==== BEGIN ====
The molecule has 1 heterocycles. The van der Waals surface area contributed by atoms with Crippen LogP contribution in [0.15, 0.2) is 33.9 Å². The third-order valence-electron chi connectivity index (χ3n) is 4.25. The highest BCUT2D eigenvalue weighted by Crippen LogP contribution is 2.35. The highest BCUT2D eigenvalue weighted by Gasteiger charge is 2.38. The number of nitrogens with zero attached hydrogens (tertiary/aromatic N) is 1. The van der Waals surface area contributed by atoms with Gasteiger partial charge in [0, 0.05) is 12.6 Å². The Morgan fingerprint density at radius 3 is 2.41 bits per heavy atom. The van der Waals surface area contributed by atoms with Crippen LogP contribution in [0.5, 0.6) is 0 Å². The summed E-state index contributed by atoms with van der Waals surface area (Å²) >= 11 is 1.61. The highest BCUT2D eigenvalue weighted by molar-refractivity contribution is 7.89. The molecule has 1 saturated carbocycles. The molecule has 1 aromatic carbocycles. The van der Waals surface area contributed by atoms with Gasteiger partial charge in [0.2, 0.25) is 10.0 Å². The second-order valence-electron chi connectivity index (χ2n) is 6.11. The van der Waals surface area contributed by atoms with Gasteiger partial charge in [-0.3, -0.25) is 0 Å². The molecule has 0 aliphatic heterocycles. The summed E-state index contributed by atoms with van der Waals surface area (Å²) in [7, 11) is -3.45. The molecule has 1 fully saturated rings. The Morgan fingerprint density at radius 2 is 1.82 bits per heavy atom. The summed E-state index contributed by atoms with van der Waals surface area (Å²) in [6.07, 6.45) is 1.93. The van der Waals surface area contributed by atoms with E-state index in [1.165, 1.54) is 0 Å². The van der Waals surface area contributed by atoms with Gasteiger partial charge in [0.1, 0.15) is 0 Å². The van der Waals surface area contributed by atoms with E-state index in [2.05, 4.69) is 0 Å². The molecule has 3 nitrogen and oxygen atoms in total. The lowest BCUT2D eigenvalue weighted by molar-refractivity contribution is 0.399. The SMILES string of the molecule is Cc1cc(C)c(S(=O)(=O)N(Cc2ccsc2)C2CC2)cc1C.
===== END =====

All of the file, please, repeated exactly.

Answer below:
The molecule has 1 heterocycles. The van der Waals surface area contributed by atoms with Crippen LogP contribution in [0.15, 0.2) is 33.9 Å². The third-order valence-electron chi connectivity index (χ3n) is 4.25. The highest BCUT2D eigenvalue weighted by Crippen LogP contribution is 2.35. The highest BCUT2D eigenvalue weighted by Gasteiger charge is 2.38. The number of nitrogens with zero attached hydrogens (tertiary/aromatic N) is 1. The van der Waals surface area contributed by atoms with Gasteiger partial charge in [0, 0.05) is 12.6 Å². The Morgan fingerprint density at radius 3 is 2.41 bits per heavy atom. The van der Waals surface area contributed by atoms with Crippen LogP contribution in [0.5, 0.6) is 0 Å². The summed E-state index contributed by atoms with van der Waals surface area (Å²) >= 11 is 1.61. The highest BCUT2D eigenvalue weighted by molar-refractivity contribution is 7.89. The molecule has 1 saturated carbocycles. The molecule has 1 aromatic carbocycles. The van der Waals surface area contributed by atoms with Gasteiger partial charge in [0.2, 0.25) is 10.0 Å². The second-order valence-electron chi connectivity index (χ2n) is 6.11. The van der Waals surface area contributed by atoms with Gasteiger partial charge in [-0.3, -0.25) is 0 Å². The molecule has 0 aliphatic heterocycles. The summed E-state index contributed by atoms with van der Waals surface area (Å²) in [7, 11) is -3.45. The molecule has 1 fully saturated rings. The Morgan fingerprint density at radius 2 is 1.82 bits per heavy atom. The summed E-state index contributed by atoms with van der Waals surface area (Å²) in [6.07, 6.45) is 1.93. The van der Waals surface area contributed by atoms with E-state index in [1.165, 1.54) is 0 Å². The van der Waals surface area contributed by atoms with Gasteiger partial charge in [0.1, 0.15) is 0 Å². The van der Waals surface area contributed by atoms with E-state index in [2.05, 4.69) is 0 Å². The molecule has 3 nitrogen and oxygen atoms in total. The lowest BCUT2D eigenvalue weighted by molar-refractivity contribution is 0.399. The SMILES string of the molecule is Cc1cc(C)c(S(=O)(=O)N(Cc2ccsc2)C2CC2)cc1C.